Poverty is ageless and colorblind. Just ask Liya Abera, age 10.
The child of Ethiopian immigrants who were rescued by the Israeli government shortly after Operation Solomon in the 1990s, Liya is often home alone and hungry. Her parents, Aaron and Nyala, are trying their hardest. But like many Ethiopian immigrants, their absorption into Israel was largely unsuccessful.
“When my mum goes to the bank, she still doesn’t know how to deal with it in Hebrew,” says Liya. She explains that she is embarrassed by this – but also saddened. “I just want to be Israeli.”
Ethiopian Jews have been in Israel for more than three decades, yet the vast majority continue to live in Israel’s social periphery. Major socioeconomic gaps exist between Ethiopian immigrants and their descendents, and non-Ethiopian Israelis.
For example, according to a report published in 2012 by the Myers-JDC-Brookdale Institute in Jerusalem, some 65% of the children of Ethiopian immigrants are defined as poor. In contrast, only 15% of children of immigrants from the former Soviet Union and 23% of children in the veteran population are considered poor.
Furthermore, the report showed that only 55% of Ethiopian immigrants are employed, compared to 72.5% of the overall Jewish population.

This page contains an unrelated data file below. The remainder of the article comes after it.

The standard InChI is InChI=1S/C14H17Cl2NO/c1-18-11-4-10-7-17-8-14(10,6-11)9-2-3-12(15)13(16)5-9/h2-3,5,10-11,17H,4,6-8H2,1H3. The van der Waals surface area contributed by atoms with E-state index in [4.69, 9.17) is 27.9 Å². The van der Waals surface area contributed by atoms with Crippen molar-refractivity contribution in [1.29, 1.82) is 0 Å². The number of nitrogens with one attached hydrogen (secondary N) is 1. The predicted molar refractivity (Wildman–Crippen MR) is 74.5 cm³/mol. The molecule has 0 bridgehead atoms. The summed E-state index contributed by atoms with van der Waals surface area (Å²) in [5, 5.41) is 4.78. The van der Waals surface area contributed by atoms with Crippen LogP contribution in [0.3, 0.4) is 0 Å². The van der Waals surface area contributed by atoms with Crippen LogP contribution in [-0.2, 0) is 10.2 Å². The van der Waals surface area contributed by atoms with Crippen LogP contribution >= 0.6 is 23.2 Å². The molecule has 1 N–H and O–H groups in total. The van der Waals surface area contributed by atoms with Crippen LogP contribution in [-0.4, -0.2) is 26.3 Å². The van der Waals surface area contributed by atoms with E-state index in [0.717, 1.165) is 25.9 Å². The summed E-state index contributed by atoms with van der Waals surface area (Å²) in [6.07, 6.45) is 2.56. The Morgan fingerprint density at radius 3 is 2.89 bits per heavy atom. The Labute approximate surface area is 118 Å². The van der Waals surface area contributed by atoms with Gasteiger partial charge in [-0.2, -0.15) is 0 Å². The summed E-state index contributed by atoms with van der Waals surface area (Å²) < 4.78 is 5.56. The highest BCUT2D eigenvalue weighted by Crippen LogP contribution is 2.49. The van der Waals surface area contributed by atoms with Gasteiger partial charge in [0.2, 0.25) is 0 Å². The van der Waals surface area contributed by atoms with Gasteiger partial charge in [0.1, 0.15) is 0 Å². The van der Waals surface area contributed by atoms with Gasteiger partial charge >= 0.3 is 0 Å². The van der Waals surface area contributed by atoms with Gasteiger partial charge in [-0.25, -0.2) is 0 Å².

Last year Liya became restless and irritable, and was struggling in school. Meir Panim’s After-School Youth Club offered Liya academic assistance – and hope for her future.
“The first to suffer the effects of the economic hardships confronting so many families in Israel are children,” explains Danielle Rubin, Project Director at American Friends of Meir Panim. “The lack of nourishing food and endless hours spent alone while parents work late paint a dismal picture. Kids go to school with empty stomachs and are unable to concentrate.”
Meir Panim’s After-School Youth Clubs help these at-risk children obtain their academic goals, giving them an opportunity to break out of the cycle of poverty.
Today, Liya still struggles. But she also smiles.
“Thanks to Meir Panim, I have a new outlook on life,” she says.
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This article was written in cooperation with Meir Panim.